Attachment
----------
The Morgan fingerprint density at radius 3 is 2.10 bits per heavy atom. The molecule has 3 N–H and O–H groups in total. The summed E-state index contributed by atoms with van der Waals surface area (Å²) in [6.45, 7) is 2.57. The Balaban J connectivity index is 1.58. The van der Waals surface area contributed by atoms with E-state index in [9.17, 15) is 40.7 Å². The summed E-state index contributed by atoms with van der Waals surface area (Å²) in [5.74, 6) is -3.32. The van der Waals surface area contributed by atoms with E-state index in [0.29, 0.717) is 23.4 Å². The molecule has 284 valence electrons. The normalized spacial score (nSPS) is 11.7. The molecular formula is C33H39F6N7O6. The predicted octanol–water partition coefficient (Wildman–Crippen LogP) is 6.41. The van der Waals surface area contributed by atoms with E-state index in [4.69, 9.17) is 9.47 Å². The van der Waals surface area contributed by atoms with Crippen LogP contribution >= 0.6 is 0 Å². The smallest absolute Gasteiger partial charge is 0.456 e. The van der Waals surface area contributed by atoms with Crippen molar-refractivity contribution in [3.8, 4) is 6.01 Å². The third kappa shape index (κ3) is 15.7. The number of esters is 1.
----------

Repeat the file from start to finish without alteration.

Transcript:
The Morgan fingerprint density at radius 3 is 2.10 bits per heavy atom. The molecule has 3 N–H and O–H groups in total. The summed E-state index contributed by atoms with van der Waals surface area (Å²) in [6.45, 7) is 2.57. The Balaban J connectivity index is 1.58. The van der Waals surface area contributed by atoms with E-state index in [9.17, 15) is 40.7 Å². The summed E-state index contributed by atoms with van der Waals surface area (Å²) in [5.74, 6) is -3.32. The van der Waals surface area contributed by atoms with E-state index in [0.29, 0.717) is 23.4 Å². The molecule has 284 valence electrons. The normalized spacial score (nSPS) is 11.7. The molecular formula is C33H39F6N7O6. The predicted octanol–water partition coefficient (Wildman–Crippen LogP) is 6.41. The van der Waals surface area contributed by atoms with E-state index in [4.69, 9.17) is 9.47 Å². The van der Waals surface area contributed by atoms with Crippen LogP contribution >= 0.6 is 0 Å². The smallest absolute Gasteiger partial charge is 0.456 e. The van der Waals surface area contributed by atoms with Crippen molar-refractivity contribution in [3.8, 4) is 6.01 Å². The third kappa shape index (κ3) is 15.7. The number of esters is 1.